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Instagram is going to show you even more ads

Instagram is one of Facebook’s most valuable products and is on track to drive most of the company’s advertising revenue growth.

Popular Smart Phone Apps Of 2016 Carl Court/Getty Images
Emily Stewart covered business and economics for Vox and wrote the newsletter The Big Squeeze, examining the ways ordinary people are being squeezed under capitalism. Before joining Vox, she worked for TheStreet.

Instagram is introducing ads into its Explore section, continuing the trend of making the app more like its parent company’s main platform, Facebook.

The photo-sharing app announced on Wednesday that it will launch ads in its Explore section “slowly and thoughtfully” in the months to come. Explore is the part of the app where Instagram suggests content you might be interested in from accounts you don’t already follow, and where it hosts IGTV, its standalone app for longer-form videos. In a press release announcing the decision, Instagram touted the decision as an “opportunity” for advertisers “to be part of what’s culturally relevant and trending while reaching new audiences who are looking to discover something new” and said that more than 50 percent of Instagram accounts use the Explore feature every month.

Basically, it’s going to work how Instagram ads already function elsewhere in the app — after someone taps on a picture or video in Explore and scrolls through related photos and videos, they’ll start to see ads just like they do in their main feed. Instagram emphasized that users will still have some control over the ads they see.

This is what it will look like:

Instagram will soon be rolling out ads in its Explore section. Instagram

The ad announcement marks Facebook’s latest endeavor to make Instagram, which it bought for $1 billion in 2012, more like itself. Those efforts have accelerated after Instagram’s co-founders, Kevin Systrom and Mike Krieger, left Instagram last fall, reportedly because of frustrations with Facebook. As Kurt Wagner reported for Recode at the time, the pair had grown increasingly unhappy with Facebook CEO Mark Zuckerberg’s “increased meddling and control over Instagram.” Now that they’re gone, and Facebook has appointed Adam Mosseri, a longtime Facebook employee, as “Head of Instagram,” the parent company has a greater ability to do what it wants with Instagram without as much internal friction.

Instagram is one of Facebook’s most valuable products and is on track to drive most of the company’s advertising revenue growth. KeyBanc Capital Markets research analyst Andy Hargreaves told Recode last year that he expects Instagram to grow to 30 percent of Facebook’s ad revenue in two years and 70 percent of its new revenue by 2020.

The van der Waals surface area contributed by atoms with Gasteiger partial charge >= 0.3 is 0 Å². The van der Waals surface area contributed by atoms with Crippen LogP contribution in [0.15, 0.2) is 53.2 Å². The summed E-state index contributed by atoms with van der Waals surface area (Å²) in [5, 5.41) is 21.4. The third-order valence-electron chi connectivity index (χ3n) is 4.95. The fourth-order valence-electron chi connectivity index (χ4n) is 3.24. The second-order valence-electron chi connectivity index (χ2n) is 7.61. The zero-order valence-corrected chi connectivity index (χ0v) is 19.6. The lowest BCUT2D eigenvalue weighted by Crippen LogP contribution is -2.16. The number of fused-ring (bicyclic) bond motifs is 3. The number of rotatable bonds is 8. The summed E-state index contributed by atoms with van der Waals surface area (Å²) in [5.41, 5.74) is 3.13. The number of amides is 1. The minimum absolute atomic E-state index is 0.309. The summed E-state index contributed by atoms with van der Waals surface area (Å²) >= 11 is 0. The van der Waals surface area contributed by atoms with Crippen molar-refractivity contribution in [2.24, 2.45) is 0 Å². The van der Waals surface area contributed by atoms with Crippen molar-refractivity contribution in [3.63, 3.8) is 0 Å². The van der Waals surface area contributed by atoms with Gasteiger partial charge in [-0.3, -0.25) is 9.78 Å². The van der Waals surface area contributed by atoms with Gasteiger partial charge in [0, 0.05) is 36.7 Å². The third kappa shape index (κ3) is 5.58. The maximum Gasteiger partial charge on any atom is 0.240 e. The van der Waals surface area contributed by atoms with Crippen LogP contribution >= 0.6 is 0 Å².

Given that scenario, it makes sense for Facebook to try to capitalize on Instagram’s moneymaking potential wherever it can — which means placing more ads in the app.

Facebook’s aim is to make Instagram as easy a place to shop as possible. In March, the company started letting US users buy items directly on Instagram’s app for more than 20 brands, including Zara, Nike, and H&M. As Nicole Nguyen at BuzzFeed News wrote earlier this year, Instagram’s “move to develop a robust shopping experience signals the social network’s interest in cashing in on purchases inspired by its content, but transacted elsewhere.”

Plus, of course, by letting people buy directly through the app, Facebook also gets to track more information about them. And data tracking, as we are all well aware, also means dollars for the tech giant.

In April, Instagram made it possible to shop directly from influencers’ posts as well. The company opened up the same option for certain media brands, too, such as Refinery29 and Vogue.

All of this could potentially wrap into Facebook’s upcoming cryptocurrency play, “libra.” Earlier this month, Facebook announced that it and more than two dozen partner organizations will launch a virtual coin to trade among its 2 billion users around the world in the first half of next year. If libra successfully gets off the ground and in wide use (there are a lot of ifs here), people could presumably use it to shop right on Instagram, or make purchases from ads.

Facebook wants to make Instagram as sticky — and lucrative — as possible, and it’s not slowing down anytime soon.

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